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NL Central Preview
By Joe Sheehan
Special to RotoWire
Joe Sheehan is the former co-founder and writer for Baseball Prospectus
who currently writes for Sports Illustrated and Basketball Prospectus.

More division previews by Joe Sheehan:
AL West | AL Central | AL East
NL West | NL Central | NL East

NL Central Preview

Despite having one of the best-run organizations in the game in the Cardinals, the game's best player in Albert Pujols, its best ballpark in Wrigley Field, and its best running joke in Ed Wade's reliever fetish, the NL Central retains a quality best described as "meh." Perhaps it's just because a six-team division will always include some teams having a bad year, but the Central has lost the identity it had a decade ago, when the Cardinals and Astros would regularly provide in-season - and postseason - drama. Perhaps a resurgence in Cincinnati, and one beginning in Pittsburgh, will change things. Chicago Cubs

Wasn't this supposed to be a good team for a long time, a mini-dynasty in the making just a few years ago? Now the Cubs just look old. It is hard to see where the Cubs are sure to be better in 2010 than they were in 2009, and easy to see where they may be worse.

I Hope Those Are ACT Scores. The 2010 baseball ages of the Cubs' projected Opening Day lineup, starting behind the plate: 27, 34, 30, 30, 32, 34, 32, 33. The 27-year-old hit .218/.321/.381 in an injury-plagued sophomore season. Think Jeff Baker will play some second base? OK, drop the third number to 29. This is one of the oldest teams in baseball, and simply from an actuarial standpoint, it's hard to project them to improve upon last year's 707 runs scored. Replacing Milton Bradley with Marlon Byrd is a lateral move. Derrek Lee was quietly outstanding a year ago, with a 972 OPS that will be hard to match. The team is banking on better health from Lee, Aramis Ramirez and a bounceback by Alfonso Soriano, which is wishcasting. Players get less productive and more frequently injured with age. It's not that the Cubs couldn't be better in '10, it's just unlikely. There's fantasy production here; just no value: there are few players likely to out-produce the price or round in which you have to take them.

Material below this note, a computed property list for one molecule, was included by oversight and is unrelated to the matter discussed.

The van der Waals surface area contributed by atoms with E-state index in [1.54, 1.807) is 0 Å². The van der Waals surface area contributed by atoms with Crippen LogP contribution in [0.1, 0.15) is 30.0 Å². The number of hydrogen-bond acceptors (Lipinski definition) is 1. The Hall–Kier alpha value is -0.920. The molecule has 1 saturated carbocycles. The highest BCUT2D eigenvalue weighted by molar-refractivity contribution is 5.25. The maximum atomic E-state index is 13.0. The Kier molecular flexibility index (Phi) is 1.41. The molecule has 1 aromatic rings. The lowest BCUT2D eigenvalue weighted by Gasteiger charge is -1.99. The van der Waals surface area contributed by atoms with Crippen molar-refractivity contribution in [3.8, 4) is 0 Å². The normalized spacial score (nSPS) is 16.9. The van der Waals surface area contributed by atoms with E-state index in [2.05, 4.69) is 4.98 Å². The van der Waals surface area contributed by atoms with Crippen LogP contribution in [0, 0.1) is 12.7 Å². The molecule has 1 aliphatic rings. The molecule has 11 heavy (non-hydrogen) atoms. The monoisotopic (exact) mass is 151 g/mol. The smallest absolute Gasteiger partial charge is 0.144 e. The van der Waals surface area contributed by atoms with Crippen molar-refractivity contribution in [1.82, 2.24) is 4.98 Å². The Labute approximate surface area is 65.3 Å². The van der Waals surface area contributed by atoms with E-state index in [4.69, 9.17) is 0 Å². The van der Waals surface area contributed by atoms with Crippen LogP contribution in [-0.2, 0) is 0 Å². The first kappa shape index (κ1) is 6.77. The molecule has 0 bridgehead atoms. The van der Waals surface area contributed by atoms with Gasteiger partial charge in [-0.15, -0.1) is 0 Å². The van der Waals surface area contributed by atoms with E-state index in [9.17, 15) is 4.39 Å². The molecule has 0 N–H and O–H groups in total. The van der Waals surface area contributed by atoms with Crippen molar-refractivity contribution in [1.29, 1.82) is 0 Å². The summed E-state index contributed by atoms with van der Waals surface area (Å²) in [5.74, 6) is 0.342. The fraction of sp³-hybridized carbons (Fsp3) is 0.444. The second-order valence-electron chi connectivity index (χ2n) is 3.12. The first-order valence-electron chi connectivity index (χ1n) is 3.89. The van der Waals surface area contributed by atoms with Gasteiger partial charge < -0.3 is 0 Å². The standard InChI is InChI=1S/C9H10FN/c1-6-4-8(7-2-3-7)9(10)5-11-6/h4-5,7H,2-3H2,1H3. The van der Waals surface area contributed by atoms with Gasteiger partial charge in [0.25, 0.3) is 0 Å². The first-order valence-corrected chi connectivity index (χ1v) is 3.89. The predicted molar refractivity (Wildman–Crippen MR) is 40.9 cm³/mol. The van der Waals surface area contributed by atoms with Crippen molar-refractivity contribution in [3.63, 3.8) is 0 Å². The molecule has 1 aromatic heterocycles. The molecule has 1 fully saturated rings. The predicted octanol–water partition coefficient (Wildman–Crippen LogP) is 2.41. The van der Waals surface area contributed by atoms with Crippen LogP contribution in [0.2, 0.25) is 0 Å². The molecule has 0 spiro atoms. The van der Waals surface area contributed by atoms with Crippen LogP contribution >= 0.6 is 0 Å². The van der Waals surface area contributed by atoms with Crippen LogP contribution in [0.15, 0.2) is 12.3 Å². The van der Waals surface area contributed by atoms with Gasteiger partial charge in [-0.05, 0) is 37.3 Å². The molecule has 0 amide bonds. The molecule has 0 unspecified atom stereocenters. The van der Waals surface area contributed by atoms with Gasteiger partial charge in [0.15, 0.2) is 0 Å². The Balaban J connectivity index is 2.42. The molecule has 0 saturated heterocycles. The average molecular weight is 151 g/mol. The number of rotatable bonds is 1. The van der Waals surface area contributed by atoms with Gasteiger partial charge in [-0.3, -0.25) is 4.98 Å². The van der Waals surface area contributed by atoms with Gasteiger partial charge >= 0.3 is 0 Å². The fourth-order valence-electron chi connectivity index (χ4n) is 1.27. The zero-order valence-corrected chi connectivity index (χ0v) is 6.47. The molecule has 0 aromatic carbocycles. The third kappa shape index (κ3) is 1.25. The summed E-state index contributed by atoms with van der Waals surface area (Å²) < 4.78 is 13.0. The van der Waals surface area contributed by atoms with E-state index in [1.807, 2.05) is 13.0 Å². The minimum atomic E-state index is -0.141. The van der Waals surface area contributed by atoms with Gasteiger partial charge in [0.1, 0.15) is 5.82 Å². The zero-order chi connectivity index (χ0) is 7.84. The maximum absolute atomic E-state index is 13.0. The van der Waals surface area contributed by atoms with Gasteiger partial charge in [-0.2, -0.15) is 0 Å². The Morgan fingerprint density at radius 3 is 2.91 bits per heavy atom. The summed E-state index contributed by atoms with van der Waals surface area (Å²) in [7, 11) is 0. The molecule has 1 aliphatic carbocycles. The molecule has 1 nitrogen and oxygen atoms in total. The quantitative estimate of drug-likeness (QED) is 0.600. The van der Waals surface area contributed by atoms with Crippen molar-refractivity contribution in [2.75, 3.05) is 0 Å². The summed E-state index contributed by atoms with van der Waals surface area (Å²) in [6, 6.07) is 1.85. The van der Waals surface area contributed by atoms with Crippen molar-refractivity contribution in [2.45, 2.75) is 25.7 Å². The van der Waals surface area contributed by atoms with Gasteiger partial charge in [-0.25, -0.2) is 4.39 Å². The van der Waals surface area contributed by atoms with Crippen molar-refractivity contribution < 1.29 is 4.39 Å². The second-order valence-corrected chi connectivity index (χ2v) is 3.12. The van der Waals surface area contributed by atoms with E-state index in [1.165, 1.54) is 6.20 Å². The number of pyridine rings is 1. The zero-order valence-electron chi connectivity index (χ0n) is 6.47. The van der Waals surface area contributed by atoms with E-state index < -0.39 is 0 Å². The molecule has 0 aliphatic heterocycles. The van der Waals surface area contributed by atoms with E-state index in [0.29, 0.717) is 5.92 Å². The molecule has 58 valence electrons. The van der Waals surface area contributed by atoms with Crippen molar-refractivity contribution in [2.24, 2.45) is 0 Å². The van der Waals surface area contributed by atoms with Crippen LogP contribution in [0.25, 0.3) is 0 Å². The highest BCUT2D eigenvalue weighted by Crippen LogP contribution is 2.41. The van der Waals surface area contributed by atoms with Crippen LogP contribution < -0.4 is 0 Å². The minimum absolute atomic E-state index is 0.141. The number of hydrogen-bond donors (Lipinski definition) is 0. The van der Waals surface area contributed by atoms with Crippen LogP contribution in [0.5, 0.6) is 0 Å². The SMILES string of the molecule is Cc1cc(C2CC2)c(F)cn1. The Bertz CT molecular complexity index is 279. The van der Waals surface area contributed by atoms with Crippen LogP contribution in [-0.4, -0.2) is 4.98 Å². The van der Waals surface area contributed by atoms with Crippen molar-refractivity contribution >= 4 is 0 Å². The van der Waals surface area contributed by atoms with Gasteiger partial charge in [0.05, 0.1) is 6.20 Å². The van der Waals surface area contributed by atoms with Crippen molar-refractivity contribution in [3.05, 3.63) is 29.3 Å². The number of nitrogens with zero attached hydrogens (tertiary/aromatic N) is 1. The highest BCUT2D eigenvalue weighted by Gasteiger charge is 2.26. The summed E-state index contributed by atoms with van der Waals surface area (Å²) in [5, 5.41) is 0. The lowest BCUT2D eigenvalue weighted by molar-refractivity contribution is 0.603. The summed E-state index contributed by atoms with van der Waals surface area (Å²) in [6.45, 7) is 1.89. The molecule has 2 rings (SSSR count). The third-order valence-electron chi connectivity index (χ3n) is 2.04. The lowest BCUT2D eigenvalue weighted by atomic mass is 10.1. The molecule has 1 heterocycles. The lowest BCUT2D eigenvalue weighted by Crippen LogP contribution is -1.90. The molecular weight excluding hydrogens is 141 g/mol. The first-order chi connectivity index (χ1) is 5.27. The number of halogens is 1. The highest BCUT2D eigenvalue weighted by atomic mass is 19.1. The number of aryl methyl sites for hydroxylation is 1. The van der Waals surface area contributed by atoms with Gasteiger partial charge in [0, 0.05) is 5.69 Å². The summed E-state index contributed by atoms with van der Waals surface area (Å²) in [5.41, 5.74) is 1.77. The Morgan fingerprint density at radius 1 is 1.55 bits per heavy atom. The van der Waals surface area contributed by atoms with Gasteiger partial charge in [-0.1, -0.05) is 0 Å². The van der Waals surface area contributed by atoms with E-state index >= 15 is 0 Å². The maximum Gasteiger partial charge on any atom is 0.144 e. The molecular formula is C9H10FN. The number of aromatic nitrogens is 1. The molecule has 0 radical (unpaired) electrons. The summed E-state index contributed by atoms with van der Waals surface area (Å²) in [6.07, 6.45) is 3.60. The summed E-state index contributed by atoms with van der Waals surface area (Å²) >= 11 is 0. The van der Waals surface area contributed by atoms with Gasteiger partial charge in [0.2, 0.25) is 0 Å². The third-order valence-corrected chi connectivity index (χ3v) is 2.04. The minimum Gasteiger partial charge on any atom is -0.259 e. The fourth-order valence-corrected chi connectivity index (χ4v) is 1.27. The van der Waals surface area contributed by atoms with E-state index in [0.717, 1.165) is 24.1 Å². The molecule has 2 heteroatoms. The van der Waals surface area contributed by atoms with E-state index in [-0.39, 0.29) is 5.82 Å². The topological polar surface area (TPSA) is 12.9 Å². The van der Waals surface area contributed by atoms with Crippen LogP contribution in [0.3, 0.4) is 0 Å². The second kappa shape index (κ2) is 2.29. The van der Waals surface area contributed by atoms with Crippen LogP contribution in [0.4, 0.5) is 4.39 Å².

The New Mark Grace. In an 18-team keeper league, I ended up with Starlin Castro for $4 mostly because I didn't want someone else getting him. The team is probably going to have to play for 2011 and beyond, anyway. I liked it at the time, although I find myself now wondering about the player's future. It's not that Castro isn't talented; it's that his organization isn't. The last time the Cubs developed a star non-pitcher was Mark Grace, more than 20 years ago. Their best position-player success stories since then are Joe Girardi, Corey Patterson and Ryan Theriot. Perhaps Castro can rise above that history, but until he does, you have to be a little concerned that he's going to be ridden off the rails.

Do Not Want. You can't be a high-leverage pitcher if you walk nearly a man an inning, so until Carlos Marmol stops doing that, he can be on someone else's roster. It is unlikely that he'll be allowed to hold the closer job anyway without improvement in that area, so you can't even hold your nose and take the saves. The Cubs' pen around Marmol is just awful, which means that they could have trouble keeping the team ahead, further limiting Marmol's save opportunities.

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